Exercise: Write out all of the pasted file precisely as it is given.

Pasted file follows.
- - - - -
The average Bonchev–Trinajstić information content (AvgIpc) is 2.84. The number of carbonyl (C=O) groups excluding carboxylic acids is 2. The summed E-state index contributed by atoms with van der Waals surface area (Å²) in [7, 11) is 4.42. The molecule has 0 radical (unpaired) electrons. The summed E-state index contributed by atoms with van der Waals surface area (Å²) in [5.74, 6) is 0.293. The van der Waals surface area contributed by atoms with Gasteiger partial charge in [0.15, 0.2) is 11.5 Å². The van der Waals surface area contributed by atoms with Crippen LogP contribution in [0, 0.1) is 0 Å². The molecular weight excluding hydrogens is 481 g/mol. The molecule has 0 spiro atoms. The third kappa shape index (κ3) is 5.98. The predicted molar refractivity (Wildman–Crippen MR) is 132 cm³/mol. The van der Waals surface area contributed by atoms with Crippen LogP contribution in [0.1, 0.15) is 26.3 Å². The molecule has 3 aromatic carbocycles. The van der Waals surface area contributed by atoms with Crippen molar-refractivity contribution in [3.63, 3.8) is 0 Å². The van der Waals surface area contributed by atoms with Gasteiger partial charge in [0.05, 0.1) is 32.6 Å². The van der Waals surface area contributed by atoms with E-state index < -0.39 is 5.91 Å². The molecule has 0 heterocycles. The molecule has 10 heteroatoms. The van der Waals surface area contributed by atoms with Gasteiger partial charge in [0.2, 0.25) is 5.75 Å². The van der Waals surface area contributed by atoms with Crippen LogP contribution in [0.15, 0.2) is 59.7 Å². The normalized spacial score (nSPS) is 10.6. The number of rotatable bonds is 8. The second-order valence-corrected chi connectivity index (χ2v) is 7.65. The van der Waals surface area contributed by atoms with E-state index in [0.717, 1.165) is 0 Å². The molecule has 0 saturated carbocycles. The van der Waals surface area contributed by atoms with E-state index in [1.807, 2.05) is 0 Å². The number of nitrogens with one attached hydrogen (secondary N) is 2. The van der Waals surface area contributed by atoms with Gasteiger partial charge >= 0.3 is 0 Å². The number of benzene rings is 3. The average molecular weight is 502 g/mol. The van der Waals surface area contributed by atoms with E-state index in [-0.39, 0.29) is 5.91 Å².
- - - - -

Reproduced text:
The average Bonchev–Trinajstić information content (AvgIpc) is 2.84. The number of carbonyl (C=O) groups excluding carboxylic acids is 2. The summed E-state index contributed by atoms with van der Waals surface area (Å²) in [7, 11) is 4.42. The molecule has 0 radical (unpaired) electrons. The summed E-state index contributed by atoms with van der Waals surface area (Å²) in [5.74, 6) is 0.293. The van der Waals surface area contributed by atoms with Gasteiger partial charge in [0.15, 0.2) is 11.5 Å². The van der Waals surface area contributed by atoms with Crippen LogP contribution in [0, 0.1) is 0 Å². The molecular weight excluding hydrogens is 481 g/mol. The molecule has 0 spiro atoms. The third kappa shape index (κ3) is 5.98. The predicted molar refractivity (Wildman–Crippen MR) is 132 cm³/mol. The van der Waals surface area contributed by atoms with Crippen LogP contribution in [0.1, 0.15) is 26.3 Å². The molecule has 3 aromatic carbocycles. The van der Waals surface area contributed by atoms with Crippen molar-refractivity contribution in [3.63, 3.8) is 0 Å². The van der Waals surface area contributed by atoms with Gasteiger partial charge in [0.05, 0.1) is 32.6 Å². The van der Waals surface area contributed by atoms with E-state index < -0.39 is 5.91 Å². The molecule has 0 heterocycles. The molecule has 10 heteroatoms. The van der Waals surface area contributed by atoms with Gasteiger partial charge in [0.2, 0.25) is 5.75 Å². The van der Waals surface area contributed by atoms with Crippen LogP contribution in [0.15, 0.2) is 59.7 Å². The normalized spacial score (nSPS) is 10.6. The number of rotatable bonds is 8. The second-order valence-corrected chi connectivity index (χ2v) is 7.65. The van der Waals surface area contributed by atoms with E-state index in [0.717, 1.165) is 0 Å². The molecule has 0 saturated carbocycles. The van der Waals surface area contributed by atoms with E-state index in [1.807, 2.05) is 0 Å². The number of nitrogens with one attached hydrogen (secondary N) is 2. The van der Waals surface area contributed by atoms with Gasteiger partial charge >= 0.3 is 0 Å². The number of benzene rings is 3. The average molecular weight is 502 g/mol. The van der Waals surface area contributed by atoms with E-state index in [-0.39, 0.29) is 5.91 Å².